JR Central updated their EX App to v2.0.8 for Face ID and iPhone X compatibility. Release notes mention other improvements in the UI. EX App is used for Smart EX and EX-Press Reservation Shinkansen e-ticketing service on the Tokai and Sanyo Shinkansen Tokyo-Osaka-Fukuoka line and works in tandem with Apple Pay Suica.
Updated English language versions should also be available on USA, Australian and Indonesia app stores but is not confirmed.
More Japanese readers are posting their Apple Pay Suica experiences with iOS 11.2.5. A consensus is coming into focus. Apple Pay Suica performance has improved and the Suica notification bug is fixed. Unfortunately Apple Pay Suica error flicker, and the occasional full error is a remaining problem for many on iPhone X and is not fixed from iOS 11.2.2. Readers also report the issue is not fixed in iOS 11.3 beta 1.
I captured a video of error flicker. Listen carefully and you can hear the unique error flicker double beep: first the error, then the all clear. The interesting and unique aspect of error flicker is that the transit gates do not close and the louder full error gong sound is absent.
My own experience matches what other readers are reporting. On average 1 in 3 gate transits display error flicker. I have not experienced the issue on non-JR East gates but others are seeing it. That’s good in a way because we can eliminate JR East transit gates as the problem and lob the bug ball back to Apple Park.
Every January, Japan’s Nikkei newspaper unloads a report suggesting that Apple is scrambling to slash production of its newest iPhone because of disappointing sales. Every year that report has been false, and every year the tech media falls for it.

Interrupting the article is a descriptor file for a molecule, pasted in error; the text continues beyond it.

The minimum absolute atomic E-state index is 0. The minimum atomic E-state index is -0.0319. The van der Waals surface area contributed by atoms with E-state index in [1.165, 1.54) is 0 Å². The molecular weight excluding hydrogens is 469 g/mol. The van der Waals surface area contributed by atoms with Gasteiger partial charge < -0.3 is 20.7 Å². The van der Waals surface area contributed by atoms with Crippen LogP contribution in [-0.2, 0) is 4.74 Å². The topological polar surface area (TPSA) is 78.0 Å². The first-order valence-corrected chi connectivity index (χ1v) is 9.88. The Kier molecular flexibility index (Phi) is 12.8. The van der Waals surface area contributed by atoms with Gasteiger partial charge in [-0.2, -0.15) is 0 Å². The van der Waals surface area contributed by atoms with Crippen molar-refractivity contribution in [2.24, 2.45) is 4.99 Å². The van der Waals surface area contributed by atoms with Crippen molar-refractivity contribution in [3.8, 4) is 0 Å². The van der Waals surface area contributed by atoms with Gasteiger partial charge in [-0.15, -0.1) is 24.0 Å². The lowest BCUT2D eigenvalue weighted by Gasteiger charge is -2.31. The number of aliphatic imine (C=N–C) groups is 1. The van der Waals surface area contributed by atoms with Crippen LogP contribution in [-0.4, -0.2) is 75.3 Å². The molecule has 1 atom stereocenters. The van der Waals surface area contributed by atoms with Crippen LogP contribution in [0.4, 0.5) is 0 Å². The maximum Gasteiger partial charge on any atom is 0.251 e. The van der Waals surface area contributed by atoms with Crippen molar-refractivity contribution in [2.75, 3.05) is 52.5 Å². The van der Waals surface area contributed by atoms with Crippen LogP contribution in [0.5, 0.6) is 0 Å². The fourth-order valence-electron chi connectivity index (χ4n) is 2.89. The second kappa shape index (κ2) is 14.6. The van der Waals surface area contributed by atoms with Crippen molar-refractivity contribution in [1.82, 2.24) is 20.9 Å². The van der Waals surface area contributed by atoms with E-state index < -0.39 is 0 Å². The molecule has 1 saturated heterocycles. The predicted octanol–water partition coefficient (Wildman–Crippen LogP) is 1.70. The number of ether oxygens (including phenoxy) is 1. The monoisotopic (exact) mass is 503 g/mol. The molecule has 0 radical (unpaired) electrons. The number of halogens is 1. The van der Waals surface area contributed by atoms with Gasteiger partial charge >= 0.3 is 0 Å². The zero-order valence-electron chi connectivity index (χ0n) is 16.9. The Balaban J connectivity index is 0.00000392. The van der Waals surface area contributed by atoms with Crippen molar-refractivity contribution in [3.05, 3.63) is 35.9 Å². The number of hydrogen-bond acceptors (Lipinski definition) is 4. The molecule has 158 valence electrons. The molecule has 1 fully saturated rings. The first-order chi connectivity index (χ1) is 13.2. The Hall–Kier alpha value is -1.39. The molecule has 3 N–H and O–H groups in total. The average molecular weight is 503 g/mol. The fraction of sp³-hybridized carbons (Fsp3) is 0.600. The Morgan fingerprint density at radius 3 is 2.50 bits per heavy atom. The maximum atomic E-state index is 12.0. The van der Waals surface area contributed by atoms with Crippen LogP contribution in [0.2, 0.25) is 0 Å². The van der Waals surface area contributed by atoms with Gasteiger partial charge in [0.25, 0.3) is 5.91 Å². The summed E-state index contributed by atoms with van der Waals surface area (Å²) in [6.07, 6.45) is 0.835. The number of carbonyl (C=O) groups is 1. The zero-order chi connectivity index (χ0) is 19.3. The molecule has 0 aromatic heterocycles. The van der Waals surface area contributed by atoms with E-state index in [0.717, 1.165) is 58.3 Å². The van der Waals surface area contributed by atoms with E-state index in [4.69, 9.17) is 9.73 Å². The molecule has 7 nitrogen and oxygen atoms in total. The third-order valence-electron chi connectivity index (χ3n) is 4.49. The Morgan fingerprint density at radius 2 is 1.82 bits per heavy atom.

Nikkei is notorious in the investing community, it’s about time they were called out on their iPhone reporting.
Another Nikkei iPhone related botch: independent (former Nikkei) reporter Tsutsumu Ishikawa broke the iPhone 7/Apple Pay Japan story in the JP press via Nikkei August 20, 2016. His story was later picked up in the English press by Bloomberg, without credit I might add.
What’s interesting is that Nikkei internal reporters then published their own story saying that Apple Pay Japan would not arrive until iPhone 8 due in ‘spring 2017’ which was blown out of the water at Apple’s iPhone 7 announcement. Of course that article no longer appears on any searchable Nikkei site but a post dated 9/7/2017 on LiveDoor News refers to it.
If you want to think the worst, you can see the Nikkei ‘fake news’ as pure market manipulation. More than one Nikkei reporter has been caught on insider trading so it’s not far-fetched.
This event by itself is odd and disturbing but there are several hush-hush low-level law suits going on between newspaper delivery subcontractors and large newspaper companies. The basic story on that is Nikkei and Asahi are accused of dumping newspapers on subcontractors to inflate delivery numbers (which are declining) to keep newspaper advertising rates from falling.
In that context the Nikkei building suicide sounds like something out of a Martin Scorsese directed Yakuza movie.
Twitter user Riikun retweets a great blast from the past: Suica cards from the start of the service in 2001 (upper left) running zigzag to today (lower right).
Suica started out as Suica io-card because magnetic io-cards were still heavily used back then. Interoperability with other transit cards, the SF (stored fare) system we know today and the ‘busy little penguin’ Suica mascot appeared in 2008. The io tag was dropped soon after.
Riikun reminisces, “I remember those old (first generation) Suica commuter passes, you couldn’t charge them. They sucked.”